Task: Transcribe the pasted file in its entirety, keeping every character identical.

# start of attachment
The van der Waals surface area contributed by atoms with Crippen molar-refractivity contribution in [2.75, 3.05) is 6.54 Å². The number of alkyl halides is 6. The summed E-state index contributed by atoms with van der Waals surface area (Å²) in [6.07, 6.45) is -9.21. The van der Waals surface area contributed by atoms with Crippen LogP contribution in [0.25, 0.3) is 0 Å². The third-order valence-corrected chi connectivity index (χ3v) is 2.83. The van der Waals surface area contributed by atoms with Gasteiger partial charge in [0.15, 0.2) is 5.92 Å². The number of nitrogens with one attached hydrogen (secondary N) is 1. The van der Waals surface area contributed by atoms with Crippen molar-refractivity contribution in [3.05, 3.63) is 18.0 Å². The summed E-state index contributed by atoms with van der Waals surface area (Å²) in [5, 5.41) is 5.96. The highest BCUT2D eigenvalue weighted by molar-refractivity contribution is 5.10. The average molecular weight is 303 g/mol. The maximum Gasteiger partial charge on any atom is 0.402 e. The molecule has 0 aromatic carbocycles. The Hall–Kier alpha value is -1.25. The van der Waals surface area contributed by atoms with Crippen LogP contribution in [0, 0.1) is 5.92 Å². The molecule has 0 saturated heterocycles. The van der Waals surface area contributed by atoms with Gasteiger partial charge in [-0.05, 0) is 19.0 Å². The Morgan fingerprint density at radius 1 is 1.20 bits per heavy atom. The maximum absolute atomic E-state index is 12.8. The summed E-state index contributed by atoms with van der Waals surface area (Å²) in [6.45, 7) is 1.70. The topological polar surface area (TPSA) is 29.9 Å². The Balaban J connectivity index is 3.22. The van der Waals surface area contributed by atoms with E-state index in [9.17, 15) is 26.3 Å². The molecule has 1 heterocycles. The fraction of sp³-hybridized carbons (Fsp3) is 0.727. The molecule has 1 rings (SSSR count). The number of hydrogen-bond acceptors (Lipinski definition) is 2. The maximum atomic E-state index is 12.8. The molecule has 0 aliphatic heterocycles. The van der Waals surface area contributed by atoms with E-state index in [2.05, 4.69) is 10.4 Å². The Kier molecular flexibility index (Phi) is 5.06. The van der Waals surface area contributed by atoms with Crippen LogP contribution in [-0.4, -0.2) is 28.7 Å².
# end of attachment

The van der Waals surface area contributed by atoms with Crippen molar-refractivity contribution in [2.75, 3.05) is 6.54 Å². The number of alkyl halides is 6. The summed E-state index contributed by atoms with van der Waals surface area (Å²) in [6.07, 6.45) is -9.21. The van der Waals surface area contributed by atoms with Crippen LogP contribution in [0.25, 0.3) is 0 Å². The third-order valence-corrected chi connectivity index (χ3v) is 2.83. The van der Waals surface area contributed by atoms with Gasteiger partial charge in [0.15, 0.2) is 5.92 Å². The number of nitrogens with one attached hydrogen (secondary N) is 1. The van der Waals surface area contributed by atoms with Crippen molar-refractivity contribution in [3.05, 3.63) is 18.0 Å². The summed E-state index contributed by atoms with van der Waals surface area (Å²) in [5, 5.41) is 5.96. The highest BCUT2D eigenvalue weighted by molar-refractivity contribution is 5.10. The average molecular weight is 303 g/mol. The maximum Gasteiger partial charge on any atom is 0.402 e. The molecule has 0 aromatic carbocycles. The Hall–Kier alpha value is -1.25. The van der Waals surface area contributed by atoms with Crippen LogP contribution in [0, 0.1) is 5.92 Å². The molecule has 0 saturated heterocycles. The van der Waals surface area contributed by atoms with Gasteiger partial charge in [-0.05, 0) is 19.0 Å². The Morgan fingerprint density at radius 1 is 1.20 bits per heavy atom. The maximum absolute atomic E-state index is 12.8. The summed E-state index contributed by atoms with van der Waals surface area (Å²) in [6.45, 7) is 1.70. The topological polar surface area (TPSA) is 29.9 Å². The Balaban J connectivity index is 3.22. The van der Waals surface area contributed by atoms with E-state index in [9.17, 15) is 26.3 Å². The molecule has 1 heterocycles. The fraction of sp³-hybridized carbons (Fsp3) is 0.727. The molecule has 1 rings (SSSR count). The number of hydrogen-bond acceptors (Lipinski definition) is 2. The maximum atomic E-state index is 12.8. The molecule has 0 aliphatic heterocycles. The van der Waals surface area contributed by atoms with E-state index in [2.05, 4.69) is 10.4 Å². The Kier molecular flexibility index (Phi) is 5.06. The van der Waals surface area contributed by atoms with Crippen LogP contribution in [-0.4, -0.2) is 28.7 Å².